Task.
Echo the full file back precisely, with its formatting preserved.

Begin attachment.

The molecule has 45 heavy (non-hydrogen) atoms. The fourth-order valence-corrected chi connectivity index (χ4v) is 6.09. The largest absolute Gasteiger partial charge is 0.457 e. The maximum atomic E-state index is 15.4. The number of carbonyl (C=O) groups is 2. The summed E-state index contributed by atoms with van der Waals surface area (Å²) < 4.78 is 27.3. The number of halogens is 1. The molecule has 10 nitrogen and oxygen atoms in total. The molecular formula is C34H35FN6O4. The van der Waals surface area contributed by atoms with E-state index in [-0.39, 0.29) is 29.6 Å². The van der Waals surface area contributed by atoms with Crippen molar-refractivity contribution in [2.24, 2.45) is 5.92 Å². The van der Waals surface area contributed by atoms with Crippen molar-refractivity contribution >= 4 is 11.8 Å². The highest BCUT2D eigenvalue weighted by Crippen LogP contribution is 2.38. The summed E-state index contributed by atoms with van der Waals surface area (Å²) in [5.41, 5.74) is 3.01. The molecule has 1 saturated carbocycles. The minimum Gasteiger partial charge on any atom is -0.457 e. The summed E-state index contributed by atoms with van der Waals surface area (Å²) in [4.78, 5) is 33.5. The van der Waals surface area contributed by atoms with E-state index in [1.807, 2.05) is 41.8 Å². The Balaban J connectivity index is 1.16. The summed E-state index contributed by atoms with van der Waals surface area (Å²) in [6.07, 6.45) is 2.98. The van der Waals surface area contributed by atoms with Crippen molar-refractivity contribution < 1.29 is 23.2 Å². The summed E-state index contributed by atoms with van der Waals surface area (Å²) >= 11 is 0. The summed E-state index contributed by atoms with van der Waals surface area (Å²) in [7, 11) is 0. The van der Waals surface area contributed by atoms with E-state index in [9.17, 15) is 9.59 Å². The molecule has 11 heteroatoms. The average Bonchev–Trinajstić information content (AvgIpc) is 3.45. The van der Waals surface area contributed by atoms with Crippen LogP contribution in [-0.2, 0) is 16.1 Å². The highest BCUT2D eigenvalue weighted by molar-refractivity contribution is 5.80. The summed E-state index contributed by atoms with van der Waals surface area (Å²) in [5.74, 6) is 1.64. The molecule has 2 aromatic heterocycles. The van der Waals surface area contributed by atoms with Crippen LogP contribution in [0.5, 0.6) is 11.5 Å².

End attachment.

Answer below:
The molecule has 45 heavy (non-hydrogen) atoms. The fourth-order valence-corrected chi connectivity index (χ4v) is 6.09. The largest absolute Gasteiger partial charge is 0.457 e. The maximum atomic E-state index is 15.4. The number of carbonyl (C=O) groups is 2. The summed E-state index contributed by atoms with van der Waals surface area (Å²) < 4.78 is 27.3. The number of halogens is 1. The molecule has 10 nitrogen and oxygen atoms in total. The molecular formula is C34H35FN6O4. The van der Waals surface area contributed by atoms with E-state index in [-0.39, 0.29) is 29.6 Å². The van der Waals surface area contributed by atoms with Crippen molar-refractivity contribution in [2.24, 2.45) is 5.92 Å². The van der Waals surface area contributed by atoms with Crippen molar-refractivity contribution >= 4 is 11.8 Å². The highest BCUT2D eigenvalue weighted by Crippen LogP contribution is 2.38. The summed E-state index contributed by atoms with van der Waals surface area (Å²) in [5.41, 5.74) is 3.01. The molecule has 1 saturated carbocycles. The minimum Gasteiger partial charge on any atom is -0.457 e. The summed E-state index contributed by atoms with van der Waals surface area (Å²) in [4.78, 5) is 33.5. The van der Waals surface area contributed by atoms with E-state index in [1.807, 2.05) is 41.8 Å². The Balaban J connectivity index is 1.16. The summed E-state index contributed by atoms with van der Waals surface area (Å²) in [6.07, 6.45) is 2.98. The van der Waals surface area contributed by atoms with Crippen molar-refractivity contribution < 1.29 is 23.2 Å². The summed E-state index contributed by atoms with van der Waals surface area (Å²) >= 11 is 0. The summed E-state index contributed by atoms with van der Waals surface area (Å²) in [7, 11) is 0. The van der Waals surface area contributed by atoms with E-state index in [9.17, 15) is 9.59 Å². The molecule has 11 heteroatoms. The average Bonchev–Trinajstić information content (AvgIpc) is 3.45. The van der Waals surface area contributed by atoms with Crippen LogP contribution in [-0.2, 0) is 16.1 Å². The highest BCUT2D eigenvalue weighted by molar-refractivity contribution is 5.80. The summed E-state index contributed by atoms with van der Waals surface area (Å²) in [5.74, 6) is 1.64. The molecule has 2 aromatic heterocycles. The van der Waals surface area contributed by atoms with Crippen LogP contribution in [0.5, 0.6) is 11.5 Å².